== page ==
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Artaheri
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Migrating VCSA

Post by Artaheri »

We currently have two ESXi hosts with replication of VMs handled by Veeam. We have a vSphere Essentials license so no vMotion.

Our virtual environment is connected to Veeam using vSphere on a VCSA VM that sits on one of the hosts.

I am trying to plan the best method for migrating the VCSA VM for the purposes of updating the host it sits on. I assume I can't do a regular planned failover, because as soon as Veeam shuts down the VCSA VM as part of the process it will lose connectivity with the environment.

One idea is to temporarily add the ESXi hosts via IP, perform a quick migration or failover referencing the VCSA VM through this connection, and then do the same to move it back before removing the IP referenced hosts.

The other would be to perform a "non-planned" Failover, so the original source VCSA instance stays up until the replica is online, before being shut down. However I am not sure if having two instances online at the same time would be ideal.

Is there an option I am missing, or would one of these be the best way to migrate a VCSA instance to a new host?

Thanks for any advice

HannesK
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Re: Migrating VCSA

Post by HannesK »

Hello,
However I am not sure if having two instances online at the same time would be ideal.
I'm sure that this is a bad idea :-) Starting from IP address conflict, Veeam would connect "somewhere"...

For updating a host, I would just keep VCenter down (I did not see why you want to have it running).

non-planned failover works if VCenter can live with "power-off" (which it should). Adding he ESXi hosts directly would be an alternative. But the software might run into licensing issues.

Best regards,
Hannes

Origin 2000
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Re: Migrating VCSA

Post by Origin 2000 »

We also have a lot of customers with Essentials or just one Hosts. Questions is for what reason VCSA needs to move and does it matter when VCSA is not available for a period of time which shouldn't be a issue in a very small SMB environment.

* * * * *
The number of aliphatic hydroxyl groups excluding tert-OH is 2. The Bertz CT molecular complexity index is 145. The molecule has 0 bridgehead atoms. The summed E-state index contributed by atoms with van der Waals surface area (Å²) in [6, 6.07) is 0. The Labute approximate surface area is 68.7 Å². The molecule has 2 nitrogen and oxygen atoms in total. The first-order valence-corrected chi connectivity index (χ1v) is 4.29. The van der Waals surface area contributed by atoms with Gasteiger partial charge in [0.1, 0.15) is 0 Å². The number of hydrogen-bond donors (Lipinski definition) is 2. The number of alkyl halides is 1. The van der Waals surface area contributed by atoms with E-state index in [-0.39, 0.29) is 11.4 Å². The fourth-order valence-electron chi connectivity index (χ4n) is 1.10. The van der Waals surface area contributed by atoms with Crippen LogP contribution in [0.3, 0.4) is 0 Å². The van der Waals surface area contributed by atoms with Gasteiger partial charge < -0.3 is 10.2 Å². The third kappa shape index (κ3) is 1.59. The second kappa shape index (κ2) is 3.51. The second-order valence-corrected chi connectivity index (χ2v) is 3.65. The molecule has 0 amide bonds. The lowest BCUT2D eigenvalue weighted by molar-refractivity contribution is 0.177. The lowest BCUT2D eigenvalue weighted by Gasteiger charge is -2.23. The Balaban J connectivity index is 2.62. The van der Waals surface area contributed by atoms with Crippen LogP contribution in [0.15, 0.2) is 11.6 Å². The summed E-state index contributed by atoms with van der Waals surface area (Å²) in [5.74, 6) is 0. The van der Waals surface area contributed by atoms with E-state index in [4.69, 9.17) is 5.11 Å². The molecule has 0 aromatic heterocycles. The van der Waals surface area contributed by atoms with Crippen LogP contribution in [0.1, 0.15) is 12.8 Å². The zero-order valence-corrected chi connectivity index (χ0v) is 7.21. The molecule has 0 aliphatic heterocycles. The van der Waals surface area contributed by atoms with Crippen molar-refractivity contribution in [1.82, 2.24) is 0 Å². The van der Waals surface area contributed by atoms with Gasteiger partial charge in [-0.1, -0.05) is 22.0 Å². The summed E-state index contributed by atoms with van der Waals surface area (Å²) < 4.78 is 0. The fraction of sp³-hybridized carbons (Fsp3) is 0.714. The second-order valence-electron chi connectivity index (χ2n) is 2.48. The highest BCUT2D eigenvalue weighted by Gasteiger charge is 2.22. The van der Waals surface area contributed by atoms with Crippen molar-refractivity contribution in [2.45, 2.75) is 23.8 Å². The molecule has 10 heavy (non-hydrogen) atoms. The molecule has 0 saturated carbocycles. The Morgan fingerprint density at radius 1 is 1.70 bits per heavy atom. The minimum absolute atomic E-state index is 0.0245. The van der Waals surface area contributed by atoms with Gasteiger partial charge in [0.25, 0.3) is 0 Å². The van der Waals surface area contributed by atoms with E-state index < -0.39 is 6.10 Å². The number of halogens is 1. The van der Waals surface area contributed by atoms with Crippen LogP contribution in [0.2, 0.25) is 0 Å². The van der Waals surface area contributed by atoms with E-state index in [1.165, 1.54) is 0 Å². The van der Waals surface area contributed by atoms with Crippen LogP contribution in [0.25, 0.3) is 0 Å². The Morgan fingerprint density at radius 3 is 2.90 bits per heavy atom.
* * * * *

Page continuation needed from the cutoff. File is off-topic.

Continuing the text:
Is your goal patching a ESXi with VUM indeed VCSA needs to move i see 2 options
1. Clone the VCSA VM with help of vCenter to the other Host and when finishing shutdown the first VCSA off and power up the clone. Same can be archive with a normal Veeam restore/replication. Indeed when you would like to use instant restore you need to add the ESXi directly into Veeam and not only "trough" vCenter. This can be done by add the Host by IP or FQHN(need the opposite compared how added into VCSA). If you are done with patching shutdown the clone and fire up the original again
2. patch the ESXi from the command line which takes 60sek. and a Host reboot when ESXi is allowed to reach *.vmware.com. Otherwise use a OfflineBundle. VUM can be later used to check if the Host is up to date

Regards,
Joerg

Artaheri
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Re: Migrating VCSA

Post by Artaheri »

HannesK wrote: Oct 14, 2021 5:24 am For updating a host, I would just keep VCenter down (I did not see why you want to have it running).
Hi Hannes, the reason for having vCenter running would be so we can use VUM to perform the update.
HannesK wrote: Oct 14, 2021 5:24 am non-planned failover works if VCenter can live with "power-off" (which it should). Adding he ESXi hosts directly would be an alternative. But the software might run into licensing issues.
I assumed a non-planned failover would fail if vCenter was powered off, because Veeam uses vCenter to access the virtual environment. This is why I was thinking of adding the hosts via IP for the duration of the update process.

Artaheri
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Re: Migrating VCSA

Post by Artaheri »

Origin 2000 wrote: Oct 14, 2021 10:14 am Is your goal patching a ESXi with VUM indeed VCSA needs to move i see 2 options
1. Clone the VCSA VM with help of vCenter to the other Host and when finishing shutdown the first VCSA off and power up the clone. Same can be archive with a normal Veeam restore/replication. Indeed when you would like to use instant restore you need to add the ESXi directly into Veeam and not only "trough" vCenter. This can be done by add the Host by IP or FQHN(need the opposite compared how added into VCSA). If you are done with patching shutdown the clone and fire up the original again
2. patch the ESXi from the command line which takes 60sek. and a Host reboot when ESXi is allowed to reach *.vmware.com. Otherwise use a OfflineBundle. VUM can be later used to check if the Host is up to date
I think option two may be the easiest. I do like using VUM for updates but the command line or offline bundle would probably be an easier way than having to deal with the vCenter migration.

Option one with adding them by IP is the other option I was considering, but it maybe is just too much extra work to add the hosts via IP then remove them again, combined with command line updates.

Origin 2000
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Re: Migrating VCSA

Post by Origin 2000 »

+1 for Option 2.

HannesK
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Re: Migrating VCSA

Post by HannesK »

as I read my answer again... I think I chose bad wording... with "non-planned" failover my idea was to just power on the VM directly on the ESXi host.

I would go for upgrade without VUM. That whole process sounds too complicated to me.

Artaheri
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Re: Migrating VCSA

Post by Artaheri »

Thanks for the thoughts, command line seems to be the way to go!

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